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China Vows to Increase Input into Education in Coming Years

China's input into education is kept increasing in recent years, with more to be injected into the fundamental career, the government said on Sunday.

A senior official with the Department of Education, Science and Culture of the Ministry of Finance, said in an interview with Xinhua on Sunday that education has been listed as the priority area for the central government to increase input in the coming years.

The official's words echoed what the Chinese President Hu Jintao said on August 31. The president delivered a speech to more than 100 model teachers from all over the country, marking China's 23rd Teachers' Day which falls on September 10.

President Hu stressed that education should be developed in priority to help train more professional and skilled people for the building of a well-off society in an all-round way and propelling of socialist modernization, and vows to support the development of education with more fiscal input.

Statistics with the Ministry of Finance said that China's fiscal budget on education in 2007 reached 646.1 billion yuan (US$85 billion), 105.3 billion yuan (US$13.9 billion) more than that of the previous year, up 19.5 percent year-on-year, higher than the 15.7 percent growth rate of national fiscal budget.

In the first half of 2007, China's input into education within the budget has increased over 30 percent in comparison with the same period of last year, according to the ministry.

The ministry said China is improving its national input mechanism on education, with the input kept increasing in the past years.

During the tenth five-year plan period between 2001 and 2005, China's input on education within the budget totaled 1.5 trillion yuan (US$200.4 billion), increasing 1.22 times that of the input during the ninth five-year plan between 1996 and 2000, realizing an annual increase of 17.63 percent.

According to the ministry, this year, the increased government input into education will be used in four aspects, namely the rural education, subsidy to poor students, high-schools and colleges, and vocational education.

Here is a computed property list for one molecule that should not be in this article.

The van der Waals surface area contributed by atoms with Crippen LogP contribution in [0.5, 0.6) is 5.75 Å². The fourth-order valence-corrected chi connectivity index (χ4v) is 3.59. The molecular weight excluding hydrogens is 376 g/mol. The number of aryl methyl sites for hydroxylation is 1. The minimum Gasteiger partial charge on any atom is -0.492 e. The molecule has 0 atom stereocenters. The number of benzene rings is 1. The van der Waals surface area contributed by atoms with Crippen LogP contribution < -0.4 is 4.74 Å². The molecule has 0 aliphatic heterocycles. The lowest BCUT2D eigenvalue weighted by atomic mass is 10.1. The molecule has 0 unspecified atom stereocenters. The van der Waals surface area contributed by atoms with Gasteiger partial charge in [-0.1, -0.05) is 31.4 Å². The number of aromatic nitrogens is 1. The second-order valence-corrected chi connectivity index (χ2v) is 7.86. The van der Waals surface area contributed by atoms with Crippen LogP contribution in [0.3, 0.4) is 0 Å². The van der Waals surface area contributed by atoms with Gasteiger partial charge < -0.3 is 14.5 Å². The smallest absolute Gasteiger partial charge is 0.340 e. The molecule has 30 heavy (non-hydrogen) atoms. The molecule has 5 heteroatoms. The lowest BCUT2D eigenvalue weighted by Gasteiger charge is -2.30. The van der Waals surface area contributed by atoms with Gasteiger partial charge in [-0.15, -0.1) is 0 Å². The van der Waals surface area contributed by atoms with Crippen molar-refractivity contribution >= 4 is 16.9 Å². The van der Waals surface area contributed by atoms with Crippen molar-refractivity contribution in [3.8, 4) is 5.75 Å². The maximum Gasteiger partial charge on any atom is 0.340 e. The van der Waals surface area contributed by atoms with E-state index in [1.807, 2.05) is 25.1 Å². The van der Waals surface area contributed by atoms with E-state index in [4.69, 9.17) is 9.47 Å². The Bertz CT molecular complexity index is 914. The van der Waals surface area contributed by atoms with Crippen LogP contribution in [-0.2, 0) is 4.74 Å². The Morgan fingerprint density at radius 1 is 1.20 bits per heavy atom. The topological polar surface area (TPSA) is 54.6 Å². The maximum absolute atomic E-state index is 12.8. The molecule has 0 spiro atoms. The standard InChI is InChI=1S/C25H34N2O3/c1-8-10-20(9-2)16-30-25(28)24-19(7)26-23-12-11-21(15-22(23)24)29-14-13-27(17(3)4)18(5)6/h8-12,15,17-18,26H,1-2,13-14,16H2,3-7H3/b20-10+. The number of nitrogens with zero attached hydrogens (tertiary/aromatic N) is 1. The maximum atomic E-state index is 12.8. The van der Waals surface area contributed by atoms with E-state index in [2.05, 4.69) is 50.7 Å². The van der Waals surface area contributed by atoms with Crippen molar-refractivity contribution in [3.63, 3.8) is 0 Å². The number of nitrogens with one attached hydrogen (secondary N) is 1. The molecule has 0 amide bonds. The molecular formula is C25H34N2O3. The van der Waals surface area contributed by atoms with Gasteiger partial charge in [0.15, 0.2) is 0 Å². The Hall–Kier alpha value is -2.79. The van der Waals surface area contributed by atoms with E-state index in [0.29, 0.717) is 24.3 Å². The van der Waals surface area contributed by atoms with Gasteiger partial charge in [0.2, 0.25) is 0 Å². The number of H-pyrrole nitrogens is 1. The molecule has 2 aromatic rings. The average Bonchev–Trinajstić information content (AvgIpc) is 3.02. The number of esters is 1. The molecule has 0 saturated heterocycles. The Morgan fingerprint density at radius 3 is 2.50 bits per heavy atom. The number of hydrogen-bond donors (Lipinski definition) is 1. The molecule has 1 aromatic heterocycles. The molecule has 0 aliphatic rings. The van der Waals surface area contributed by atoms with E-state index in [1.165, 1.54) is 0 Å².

On the basis that the country exempted students in rural areas of western and middle China from tuition and miscellaneous fees related to nine-year compulsory education last year, the same has been applied to the total of 150 million rural students of the whole country this year.

The ministry said that in the coming years by 2010, the newly added input from both the central and local governments used on reforming the rural education input mechanism will reached 218.2 billion yuan (US$28.9 billion), including 125.4 billion yuan (US$16.6 billion) from the central government.

The government also started to improve its subsidy system since the fall semester this year, a move to improve education equality. The system will benefit about four million students from the 1,800 high-schools and about 16 million students from 15,000 vocational schools.

To buildup the five-class subsidy framework, the government will input 15.4 billion yuan during this fall semester, with the input to be doubled to 30.8 billion yuan next year. The ministry said the annual input from the government on the improved subsidy system will reach 50 billion yuan in the future.

In addition, the Chinese government has also input nearly 40 billion yuan to improve the teaching quality of the high-schools, so as to help China's high-schools listed among the world's top-level schools.

To train more professional and skilled talents in the coming years, the central government also planned to input a total of 14 billion yuan on the development of vocational education in the 11th five-year period. The fund will be used to set up more training bases for the vocational schools and further improve teaching quality of those schools.

(Xinhua News Agency September 10, 2007)

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